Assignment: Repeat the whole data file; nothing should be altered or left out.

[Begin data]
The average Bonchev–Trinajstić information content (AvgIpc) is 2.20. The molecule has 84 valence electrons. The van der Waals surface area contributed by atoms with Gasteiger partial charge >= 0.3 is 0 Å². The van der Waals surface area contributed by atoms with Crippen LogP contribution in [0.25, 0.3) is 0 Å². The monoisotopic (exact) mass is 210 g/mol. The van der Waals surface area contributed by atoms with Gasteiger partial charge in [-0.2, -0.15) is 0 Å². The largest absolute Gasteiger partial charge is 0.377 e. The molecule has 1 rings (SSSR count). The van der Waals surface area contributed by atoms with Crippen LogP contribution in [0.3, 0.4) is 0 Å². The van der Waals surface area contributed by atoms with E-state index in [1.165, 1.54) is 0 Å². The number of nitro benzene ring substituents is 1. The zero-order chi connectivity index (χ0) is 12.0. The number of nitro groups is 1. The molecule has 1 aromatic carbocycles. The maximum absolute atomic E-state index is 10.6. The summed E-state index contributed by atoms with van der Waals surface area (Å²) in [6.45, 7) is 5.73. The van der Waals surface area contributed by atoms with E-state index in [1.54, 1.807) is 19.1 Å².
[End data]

The average Bonchev–Trinajstić information content (AvgIpc) is 2.20. The molecule has 84 valence electrons. The van der Waals surface area contributed by atoms with Gasteiger partial charge >= 0.3 is 0 Å². The van der Waals surface area contributed by atoms with Crippen LogP contribution in [0.25, 0.3) is 0 Å². The monoisotopic (exact) mass is 210 g/mol. The van der Waals surface area contributed by atoms with Gasteiger partial charge in [-0.2, -0.15) is 0 Å². The largest absolute Gasteiger partial charge is 0.377 e. The molecule has 1 rings (SSSR count). The van der Waals surface area contributed by atoms with Crippen LogP contribution in [0.3, 0.4) is 0 Å². The van der Waals surface area contributed by atoms with E-state index in [1.165, 1.54) is 0 Å². The number of nitro benzene ring substituents is 1. The zero-order chi connectivity index (χ0) is 12.0. The number of nitro groups is 1. The molecule has 1 aromatic carbocycles. The maximum absolute atomic E-state index is 10.6. The summed E-state index contributed by atoms with van der Waals surface area (Å²) in [6.45, 7) is 5.73. The van der Waals surface area contributed by atoms with E-state index in [1.54, 1.807) is 19.1 Å².